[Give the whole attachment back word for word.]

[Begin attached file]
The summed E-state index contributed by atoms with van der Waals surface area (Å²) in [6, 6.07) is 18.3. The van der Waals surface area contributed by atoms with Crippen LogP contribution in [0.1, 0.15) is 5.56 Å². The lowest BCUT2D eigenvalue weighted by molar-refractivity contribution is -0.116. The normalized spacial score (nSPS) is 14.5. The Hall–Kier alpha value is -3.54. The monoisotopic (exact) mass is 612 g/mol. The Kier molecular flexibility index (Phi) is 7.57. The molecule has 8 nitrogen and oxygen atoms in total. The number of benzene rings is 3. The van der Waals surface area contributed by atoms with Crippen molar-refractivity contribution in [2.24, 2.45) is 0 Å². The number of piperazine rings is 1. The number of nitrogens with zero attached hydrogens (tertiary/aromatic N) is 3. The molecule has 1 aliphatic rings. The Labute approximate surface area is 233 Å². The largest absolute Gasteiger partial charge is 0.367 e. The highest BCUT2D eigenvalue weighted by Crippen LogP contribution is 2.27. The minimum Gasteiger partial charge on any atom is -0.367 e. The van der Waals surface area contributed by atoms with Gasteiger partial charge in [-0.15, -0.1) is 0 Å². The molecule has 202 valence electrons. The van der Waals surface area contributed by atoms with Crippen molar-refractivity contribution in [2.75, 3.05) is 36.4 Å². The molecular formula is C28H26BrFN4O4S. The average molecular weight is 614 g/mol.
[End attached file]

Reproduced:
The summed E-state index contributed by atoms with van der Waals surface area (Å²) in [6, 6.07) is 18.3. The van der Waals surface area contributed by atoms with Crippen LogP contribution in [0.1, 0.15) is 5.56 Å². The lowest BCUT2D eigenvalue weighted by molar-refractivity contribution is -0.116. The normalized spacial score (nSPS) is 14.5. The Hall–Kier alpha value is -3.54. The monoisotopic (exact) mass is 612 g/mol. The Kier molecular flexibility index (Phi) is 7.57. The molecule has 8 nitrogen and oxygen atoms in total. The number of benzene rings is 3. The van der Waals surface area contributed by atoms with Crippen molar-refractivity contribution in [2.24, 2.45) is 0 Å². The number of piperazine rings is 1. The number of nitrogens with zero attached hydrogens (tertiary/aromatic N) is 3. The molecule has 1 aliphatic rings. The Labute approximate surface area is 233 Å². The largest absolute Gasteiger partial charge is 0.367 e. The highest BCUT2D eigenvalue weighted by Crippen LogP contribution is 2.27. The minimum Gasteiger partial charge on any atom is -0.367 e. The van der Waals surface area contributed by atoms with Gasteiger partial charge in [-0.15, -0.1) is 0 Å². The molecule has 202 valence electrons. The van der Waals surface area contributed by atoms with Crippen molar-refractivity contribution in [2.75, 3.05) is 36.4 Å². The molecular formula is C28H26BrFN4O4S. The average molecular weight is 614 g/mol.